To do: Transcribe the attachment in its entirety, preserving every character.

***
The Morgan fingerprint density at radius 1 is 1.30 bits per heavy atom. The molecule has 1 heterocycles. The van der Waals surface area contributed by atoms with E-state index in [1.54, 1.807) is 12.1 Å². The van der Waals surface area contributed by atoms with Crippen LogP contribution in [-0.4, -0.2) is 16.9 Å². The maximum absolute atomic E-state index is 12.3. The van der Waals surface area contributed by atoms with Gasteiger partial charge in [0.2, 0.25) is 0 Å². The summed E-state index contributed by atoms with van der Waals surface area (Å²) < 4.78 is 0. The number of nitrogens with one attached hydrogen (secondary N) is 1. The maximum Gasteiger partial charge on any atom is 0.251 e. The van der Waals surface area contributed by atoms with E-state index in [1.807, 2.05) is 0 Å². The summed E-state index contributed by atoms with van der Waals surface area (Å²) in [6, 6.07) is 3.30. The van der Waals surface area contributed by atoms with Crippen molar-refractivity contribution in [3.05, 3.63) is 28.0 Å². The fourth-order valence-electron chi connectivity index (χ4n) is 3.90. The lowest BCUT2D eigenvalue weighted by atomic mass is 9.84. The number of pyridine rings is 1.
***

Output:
The Morgan fingerprint density at radius 1 is 1.30 bits per heavy atom. The molecule has 1 heterocycles. The van der Waals surface area contributed by atoms with E-state index in [1.54, 1.807) is 12.1 Å². The van der Waals surface area contributed by atoms with Crippen LogP contribution in [-0.4, -0.2) is 16.9 Å². The maximum absolute atomic E-state index is 12.3. The van der Waals surface area contributed by atoms with Gasteiger partial charge in [0.2, 0.25) is 0 Å². The summed E-state index contributed by atoms with van der Waals surface area (Å²) < 4.78 is 0. The number of nitrogens with one attached hydrogen (secondary N) is 1. The maximum Gasteiger partial charge on any atom is 0.251 e. The van der Waals surface area contributed by atoms with E-state index in [1.807, 2.05) is 0 Å². The summed E-state index contributed by atoms with van der Waals surface area (Å²) in [6, 6.07) is 3.30. The van der Waals surface area contributed by atoms with Crippen molar-refractivity contribution in [3.05, 3.63) is 28.0 Å². The fourth-order valence-electron chi connectivity index (χ4n) is 3.90. The lowest BCUT2D eigenvalue weighted by atomic mass is 9.84. The number of pyridine rings is 1.